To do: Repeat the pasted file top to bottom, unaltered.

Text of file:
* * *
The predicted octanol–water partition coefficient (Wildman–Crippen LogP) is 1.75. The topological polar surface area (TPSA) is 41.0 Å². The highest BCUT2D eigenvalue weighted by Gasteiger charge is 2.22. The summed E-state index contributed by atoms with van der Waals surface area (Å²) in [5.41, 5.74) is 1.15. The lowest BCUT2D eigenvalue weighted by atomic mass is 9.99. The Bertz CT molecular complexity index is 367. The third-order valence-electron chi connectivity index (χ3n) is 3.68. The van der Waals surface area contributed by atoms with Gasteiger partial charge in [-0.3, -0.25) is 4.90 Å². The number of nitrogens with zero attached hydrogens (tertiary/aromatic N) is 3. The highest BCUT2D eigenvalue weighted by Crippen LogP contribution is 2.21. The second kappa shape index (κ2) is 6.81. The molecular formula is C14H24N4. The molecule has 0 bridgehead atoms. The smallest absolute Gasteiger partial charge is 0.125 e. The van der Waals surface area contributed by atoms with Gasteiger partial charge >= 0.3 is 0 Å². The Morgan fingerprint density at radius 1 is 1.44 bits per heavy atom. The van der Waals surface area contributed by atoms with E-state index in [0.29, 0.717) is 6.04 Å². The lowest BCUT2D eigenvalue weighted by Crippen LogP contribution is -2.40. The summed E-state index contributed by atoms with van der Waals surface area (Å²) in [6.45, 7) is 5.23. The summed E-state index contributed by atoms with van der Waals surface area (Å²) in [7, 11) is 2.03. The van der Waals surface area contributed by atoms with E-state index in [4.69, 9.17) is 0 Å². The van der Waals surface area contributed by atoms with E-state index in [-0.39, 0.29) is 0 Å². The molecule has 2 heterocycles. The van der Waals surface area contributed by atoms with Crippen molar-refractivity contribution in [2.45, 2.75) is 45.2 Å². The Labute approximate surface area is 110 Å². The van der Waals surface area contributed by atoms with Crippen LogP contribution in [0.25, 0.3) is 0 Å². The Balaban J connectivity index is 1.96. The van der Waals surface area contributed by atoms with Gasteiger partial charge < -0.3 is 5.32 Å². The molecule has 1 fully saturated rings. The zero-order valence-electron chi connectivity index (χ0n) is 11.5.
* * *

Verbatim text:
The predicted octanol–water partition coefficient (Wildman–Crippen LogP) is 1.75. The topological polar surface area (TPSA) is 41.0 Å². The highest BCUT2D eigenvalue weighted by Gasteiger charge is 2.22. The summed E-state index contributed by atoms with van der Waals surface area (Å²) in [5.41, 5.74) is 1.15. The lowest BCUT2D eigenvalue weighted by atomic mass is 9.99. The Bertz CT molecular complexity index is 367. The third-order valence-electron chi connectivity index (χ3n) is 3.68. The van der Waals surface area contributed by atoms with Gasteiger partial charge in [-0.3, -0.25) is 4.90 Å². The number of nitrogens with zero attached hydrogens (tertiary/aromatic N) is 3. The highest BCUT2D eigenvalue weighted by Crippen LogP contribution is 2.21. The second kappa shape index (κ2) is 6.81. The molecular formula is C14H24N4. The molecule has 0 bridgehead atoms. The smallest absolute Gasteiger partial charge is 0.125 e. The van der Waals surface area contributed by atoms with Gasteiger partial charge >= 0.3 is 0 Å². The Morgan fingerprint density at radius 1 is 1.44 bits per heavy atom. The van der Waals surface area contributed by atoms with E-state index in [0.29, 0.717) is 6.04 Å². The lowest BCUT2D eigenvalue weighted by Crippen LogP contribution is -2.40. The summed E-state index contributed by atoms with van der Waals surface area (Å²) in [6.45, 7) is 5.23. The summed E-state index contributed by atoms with van der Waals surface area (Å²) in [7, 11) is 2.03. The van der Waals surface area contributed by atoms with E-state index in [4.69, 9.17) is 0 Å². The van der Waals surface area contributed by atoms with E-state index in [-0.39, 0.29) is 0 Å². The molecule has 2 heterocycles. The van der Waals surface area contributed by atoms with Crippen molar-refractivity contribution in [2.45, 2.75) is 45.2 Å². The Labute approximate surface area is 110 Å². The van der Waals surface area contributed by atoms with Crippen LogP contribution in [0.25, 0.3) is 0 Å². The Balaban J connectivity index is 1.96. The van der Waals surface area contributed by atoms with Gasteiger partial charge < -0.3 is 5.32 Å². The molecule has 1 fully saturated rings. The zero-order valence-electron chi connectivity index (χ0n) is 11.5.